6) getting out of unemployment

“Employability, the probability within an unemployed population of finding a job during a given period, is mainly a function of seniority in unemployment. The likelihood of finding a job decreases as the duration of unemployment increases. The criteria for selecting employers encourage this exclusion of the long-term unemployed.

The fact that a precarious employee loses his job and quickly finds another cannot be interpreted as good employability. The exit from precarious jobs to full-time, indeterminate jobs is much less. “On the other hand, those who have lost a sustainable job find it harder to get out of unemployment, but when they do, they are more likely to get a stable return to work.”

7) the typology of the unemployed.

“In a context of mass unemployment, labor market selectivity increases; it tends to divide the unemployed population into subgroups whose employability is largely determined by their employment history.

Repetitive unemployment: mainly concerns young people who have recently left school and women who, after a long break, are seeking to return to work. This category is characterized by a high percentage of low-skilled workers and former holders of precarious jobs.” They have little entitlement to unemployment benefits and cannot be picky.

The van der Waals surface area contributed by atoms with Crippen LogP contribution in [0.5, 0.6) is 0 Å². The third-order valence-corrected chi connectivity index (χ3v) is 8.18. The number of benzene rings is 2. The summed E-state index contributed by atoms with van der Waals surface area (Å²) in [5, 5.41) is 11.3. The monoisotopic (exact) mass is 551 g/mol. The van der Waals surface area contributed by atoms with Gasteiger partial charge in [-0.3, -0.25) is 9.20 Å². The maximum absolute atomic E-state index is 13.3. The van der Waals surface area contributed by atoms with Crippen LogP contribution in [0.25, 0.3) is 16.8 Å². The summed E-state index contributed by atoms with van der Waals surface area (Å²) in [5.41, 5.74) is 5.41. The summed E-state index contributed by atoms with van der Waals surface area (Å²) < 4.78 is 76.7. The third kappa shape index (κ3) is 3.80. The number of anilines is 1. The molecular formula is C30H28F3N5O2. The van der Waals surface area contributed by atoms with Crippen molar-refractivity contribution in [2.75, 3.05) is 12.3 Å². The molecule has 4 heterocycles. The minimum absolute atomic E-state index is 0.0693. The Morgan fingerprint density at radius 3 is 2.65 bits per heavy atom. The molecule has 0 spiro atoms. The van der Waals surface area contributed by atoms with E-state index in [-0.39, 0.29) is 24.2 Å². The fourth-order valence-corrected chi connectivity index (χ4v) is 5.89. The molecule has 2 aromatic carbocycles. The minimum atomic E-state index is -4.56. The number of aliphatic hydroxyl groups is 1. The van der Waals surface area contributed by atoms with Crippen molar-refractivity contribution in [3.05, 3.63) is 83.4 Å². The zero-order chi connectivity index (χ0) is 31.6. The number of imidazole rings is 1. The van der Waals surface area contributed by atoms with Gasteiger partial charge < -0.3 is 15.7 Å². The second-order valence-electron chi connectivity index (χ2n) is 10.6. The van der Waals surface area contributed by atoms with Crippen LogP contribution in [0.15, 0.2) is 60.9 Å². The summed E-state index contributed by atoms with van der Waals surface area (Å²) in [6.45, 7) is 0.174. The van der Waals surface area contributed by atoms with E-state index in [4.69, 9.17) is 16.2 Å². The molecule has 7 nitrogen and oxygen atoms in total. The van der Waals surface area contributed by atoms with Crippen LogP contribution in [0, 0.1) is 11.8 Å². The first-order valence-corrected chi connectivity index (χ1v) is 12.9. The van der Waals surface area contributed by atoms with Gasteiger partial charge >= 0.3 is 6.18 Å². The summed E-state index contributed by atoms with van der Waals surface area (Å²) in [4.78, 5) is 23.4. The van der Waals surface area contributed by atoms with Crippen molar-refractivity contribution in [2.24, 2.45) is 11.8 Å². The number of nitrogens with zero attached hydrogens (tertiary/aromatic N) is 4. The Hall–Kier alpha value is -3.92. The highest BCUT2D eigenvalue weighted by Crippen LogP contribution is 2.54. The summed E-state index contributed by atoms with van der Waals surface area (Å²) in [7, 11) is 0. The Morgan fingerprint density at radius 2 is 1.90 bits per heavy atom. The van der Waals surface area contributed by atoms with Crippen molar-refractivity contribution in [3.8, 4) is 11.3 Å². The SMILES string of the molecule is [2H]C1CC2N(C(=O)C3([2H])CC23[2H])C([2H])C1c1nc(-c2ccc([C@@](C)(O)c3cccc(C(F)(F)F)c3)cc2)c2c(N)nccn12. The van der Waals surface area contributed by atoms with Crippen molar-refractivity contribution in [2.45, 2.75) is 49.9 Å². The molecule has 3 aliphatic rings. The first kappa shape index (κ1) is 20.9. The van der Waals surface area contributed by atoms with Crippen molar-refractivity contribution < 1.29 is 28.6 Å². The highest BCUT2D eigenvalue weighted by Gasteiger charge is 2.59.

Conversion unemployment occurs mainly among workers who, until then in stable employment, have been made redundant economically.” It is mainly men who come from industry and construction. They receive relatively favorable compensation.

Exclusionary unemployment is a third category, the development of which is one of the most unacceptable consequences of the economic crisis. These are workers who enter the labor market with disabilities such that their chances of integration are very low in a context of increased selectivity. Unless they benefit from specific measures, they seem condemned to very long-term unemployment, which leads to a deterioration of work skills, discouragement and ultimately abandonment of the search for a job. At the same time, their rights to compensation are diminishing or disappearing.” This population consists primarily of “older” workers. The crisis is affecting new categories: young people with insufficient education who, if they refuse to enter the cycle of precarious employment and repetitive unemployment, find themselves on the margins. In addition, adult workers who are victims of economic redundancies in regions that are losing their jobs and no longer offer the possibility of retraining. “